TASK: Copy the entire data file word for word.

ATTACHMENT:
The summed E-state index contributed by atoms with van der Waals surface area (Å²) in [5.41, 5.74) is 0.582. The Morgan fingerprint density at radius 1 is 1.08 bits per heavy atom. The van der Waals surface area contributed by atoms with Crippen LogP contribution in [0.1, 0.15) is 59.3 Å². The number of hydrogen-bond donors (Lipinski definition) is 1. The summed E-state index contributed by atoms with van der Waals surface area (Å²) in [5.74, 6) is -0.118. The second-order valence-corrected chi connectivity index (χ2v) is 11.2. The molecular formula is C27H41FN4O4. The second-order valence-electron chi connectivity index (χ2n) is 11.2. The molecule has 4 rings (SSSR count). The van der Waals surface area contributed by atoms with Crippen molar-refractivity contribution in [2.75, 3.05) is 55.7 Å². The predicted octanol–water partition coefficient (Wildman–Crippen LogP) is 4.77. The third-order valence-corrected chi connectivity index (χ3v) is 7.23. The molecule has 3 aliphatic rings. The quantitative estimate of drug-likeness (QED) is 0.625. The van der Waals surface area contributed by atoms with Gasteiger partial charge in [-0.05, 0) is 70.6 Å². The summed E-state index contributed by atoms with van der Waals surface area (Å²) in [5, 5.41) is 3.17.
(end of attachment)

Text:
The summed E-state index contributed by atoms with van der Waals surface area (Å²) in [5.41, 5.74) is 0.582. The Morgan fingerprint density at radius 1 is 1.08 bits per heavy atom. The van der Waals surface area contributed by atoms with Crippen LogP contribution in [0.1, 0.15) is 59.3 Å². The number of hydrogen-bond donors (Lipinski definition) is 1. The summed E-state index contributed by atoms with van der Waals surface area (Å²) in [5.74, 6) is -0.118. The second-order valence-corrected chi connectivity index (χ2v) is 11.2. The molecular formula is C27H41FN4O4. The second-order valence-electron chi connectivity index (χ2n) is 11.2. The molecule has 4 rings (SSSR count). The van der Waals surface area contributed by atoms with Crippen molar-refractivity contribution in [2.75, 3.05) is 55.7 Å². The predicted octanol–water partition coefficient (Wildman–Crippen LogP) is 4.77. The third-order valence-corrected chi connectivity index (χ3v) is 7.23. The molecule has 3 aliphatic rings. The quantitative estimate of drug-likeness (QED) is 0.625. The van der Waals surface area contributed by atoms with Gasteiger partial charge in [-0.05, 0) is 70.6 Å². The summed E-state index contributed by atoms with van der Waals surface area (Å²) in [5, 5.41) is 3.17.